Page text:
When going out rock pooling, I always take my iPhone and Canon Powershot (for underwater use) and take at least a couple of photos. Because of a lack of time, or because a single good photo is not enough for a new post, not everything ends up on the blog. Now I have some free time, I picked a couple of unused photos made this year that seem blog-worthy. First up, In realized only what I had found on the beach at St. Ives when leafing through the The Essential Guide to Beachcombing and the Strandline: a Seabeard! This hydroid, Nemertesia antennina, grows as stiff colonies protruding from a matted base and occasionally washes up on shore. It looks a bit plant-like; at the time I did not have the opportunity to have a closer look and just snapped a quick photo. Next a Lesser sandeel Ammodytes tobianus found at Gylly beach. I always see them when snorkeling or diving (see here) but this was a good opportunity to see one up close (I get excited when I spot a dead fish on the beach (see also here) and I am not afraid to admit it!). Following are two colour varieties of the Spiny starfish Marthasterias glacialis, a Common brittlestar Ophiothrix fragilis and a shot of an Aequorea forskalea (or maybe A. vitrina) jellyfish. Next the gastropod mollusc Chinaman’s hat Calyptraea chinensis. I went back to Mylor marina for some pontooning recently but not much was growing; the only thing that stood out was the luxuriant sponge growth (I am not sure of the species, perhaps Halichondria).And of course some seaweed pictures. By iPhone: Under tongue weed Hypoglossum hypoglossoides in Flushing, Black scour weed Ahnfeltia plicata in St. Agnes and a photo showing a variety of wracks all colonizing the same patch (Flushing): Serrated wrack Fucus serratus, Spiraled wrack Fucus spiralis, Bladderwrack Fucus vesiculosis and Egg wrack Ascophylum nodosum. Next some Canon Powershot underwater pics (see also this post and this one): a random rock pool picture of mostly decaying seaweed, a closeup of my favourite the Bushy rainbow wrack Cystoseira tamariscifolia and a shot of Wireweed Sargassum muticum that has completely taken over a pool. Finally an SLR photo of a rock pool at Gylly beach with large Cystoseira baccata plants (middle, Wireweed on the left).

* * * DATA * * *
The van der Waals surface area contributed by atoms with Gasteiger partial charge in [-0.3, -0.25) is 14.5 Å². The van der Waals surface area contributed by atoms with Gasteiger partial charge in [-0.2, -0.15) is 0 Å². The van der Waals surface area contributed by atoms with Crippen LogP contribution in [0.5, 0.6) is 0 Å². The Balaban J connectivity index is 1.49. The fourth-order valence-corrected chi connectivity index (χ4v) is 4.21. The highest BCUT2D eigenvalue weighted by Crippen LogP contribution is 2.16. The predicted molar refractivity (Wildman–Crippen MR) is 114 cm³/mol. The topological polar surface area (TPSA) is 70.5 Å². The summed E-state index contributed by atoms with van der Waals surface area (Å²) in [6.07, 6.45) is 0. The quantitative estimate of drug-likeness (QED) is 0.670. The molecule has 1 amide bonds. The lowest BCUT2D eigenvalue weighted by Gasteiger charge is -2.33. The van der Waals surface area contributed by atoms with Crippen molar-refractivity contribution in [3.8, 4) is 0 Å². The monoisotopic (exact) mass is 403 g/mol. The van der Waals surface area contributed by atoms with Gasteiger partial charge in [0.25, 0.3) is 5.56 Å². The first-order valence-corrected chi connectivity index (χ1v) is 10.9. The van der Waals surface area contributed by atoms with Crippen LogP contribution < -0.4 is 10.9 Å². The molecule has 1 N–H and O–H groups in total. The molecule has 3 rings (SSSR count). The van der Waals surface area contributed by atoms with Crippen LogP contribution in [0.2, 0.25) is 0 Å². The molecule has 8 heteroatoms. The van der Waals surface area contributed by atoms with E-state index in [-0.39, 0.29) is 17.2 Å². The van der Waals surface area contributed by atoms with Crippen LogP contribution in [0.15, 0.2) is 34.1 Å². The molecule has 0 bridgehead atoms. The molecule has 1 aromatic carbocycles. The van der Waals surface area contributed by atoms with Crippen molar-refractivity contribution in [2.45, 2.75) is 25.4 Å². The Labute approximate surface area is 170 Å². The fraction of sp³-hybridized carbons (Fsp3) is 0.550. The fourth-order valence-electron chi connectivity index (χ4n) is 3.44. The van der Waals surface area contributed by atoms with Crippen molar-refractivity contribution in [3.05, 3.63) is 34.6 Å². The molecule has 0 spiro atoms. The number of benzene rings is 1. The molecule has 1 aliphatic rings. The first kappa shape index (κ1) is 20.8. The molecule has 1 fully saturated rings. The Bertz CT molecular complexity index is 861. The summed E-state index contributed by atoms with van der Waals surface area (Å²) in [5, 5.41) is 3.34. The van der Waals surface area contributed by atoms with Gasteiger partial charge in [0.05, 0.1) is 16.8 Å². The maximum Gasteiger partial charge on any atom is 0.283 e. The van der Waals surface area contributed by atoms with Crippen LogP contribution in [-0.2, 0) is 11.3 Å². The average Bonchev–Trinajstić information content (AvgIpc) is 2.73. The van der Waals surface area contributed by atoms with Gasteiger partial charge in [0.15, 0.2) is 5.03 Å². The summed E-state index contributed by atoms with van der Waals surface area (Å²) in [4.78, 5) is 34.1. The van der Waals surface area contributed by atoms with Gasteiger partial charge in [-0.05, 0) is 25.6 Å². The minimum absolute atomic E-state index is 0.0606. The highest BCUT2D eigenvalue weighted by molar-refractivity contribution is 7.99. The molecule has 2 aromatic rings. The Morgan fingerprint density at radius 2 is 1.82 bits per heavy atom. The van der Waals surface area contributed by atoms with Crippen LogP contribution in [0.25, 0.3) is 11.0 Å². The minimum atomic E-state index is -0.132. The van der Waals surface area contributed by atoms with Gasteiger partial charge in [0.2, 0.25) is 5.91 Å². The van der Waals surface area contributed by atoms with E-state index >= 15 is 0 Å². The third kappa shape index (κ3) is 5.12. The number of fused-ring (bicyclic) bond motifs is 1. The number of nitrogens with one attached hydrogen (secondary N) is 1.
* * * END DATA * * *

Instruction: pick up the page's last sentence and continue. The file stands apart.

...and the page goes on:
Last weekend I went down to Gylly Beach in Falmouth for a bit of rock pooling. However, the tide was not very low (especially with the inshore wind) and the weather was crap. Moreover, I could not find anything that I had not seen many times before; although rock pool life is very biodiverse, there have started to be dimishing returns when looking for non-microscopic organisms. Clambering over yet another rock, I decided to stop and play around with my Canon Powershot instead. I focused on a tiny pool (around two by four feet) completely covered in corraline algae. It does not look like much but taking the time for a carefully look was really rewarding. It is tricky to take photographs without being able to see the viewfinder though. My strategy has been to just take loads of pictures and hope some of them work out. The miniature underwater landscape was really beautiful. Pink plates Mesophyllum lichenoides made up the largest proportion of corraline algae (some bearing ‘reproductive conceptacles’). Another species is Corallina officinalis or Common coral weed (third photo). I had some Corallina growing in my aquarium at some point, but it grew very slowly and has now disappeared. Being able to create the right conditions for coralline algae to thrive in a coldwater aquarium would be fantastic, but I have not seen any evidence of anyone being able to cover their aquarium in them yet. (I have tried ‘planting’ Corallina and although it looked very nice at first (fifth pic), these seaweeds quickly died off, turning orange and then white (second pic).)Some other seaweed species were present as well; Irish moss and Harpoonweed (not pictured), False eyelash weed Calliblepharis jubata occurred in multiple patches, Rhodophyllis divaricata?, an Osmundea species and Red grape weed Gastroclonium ovatum. There were also a few brown seaweeds, the characteristic Thong (or Spaghetti) weed Himanthalia elongata buttons and the invasive (and pervasive) Wireweed Sargassum muticum. I did not spot too many animals, although I am sure there is an enormous hidden diversity present among the seaweeds. I noticed a red-white Dahlia anemone Urticina felina as well as some patches of a colonial brown tunicate. I’d like to go back soon and take some more pictures, with my Canon powershot or with my GoPro. I have an SLR as well that I have not been using lately as my iPhone is such a good camera and hassle-free. SLR underwater housings are really expensive, but I recently discovered that there are quite cheap waterproof SLR bags available which might be an option to try to take higher quality photos (in rock pools, I would not go diving or snorkeling with them). It would be very cool to try to make panorama pictures of rock pools, especially when taking one each month in the same spot to capture seasonality. More seaweed photos, Canon powershot or otherwise, to follow soon!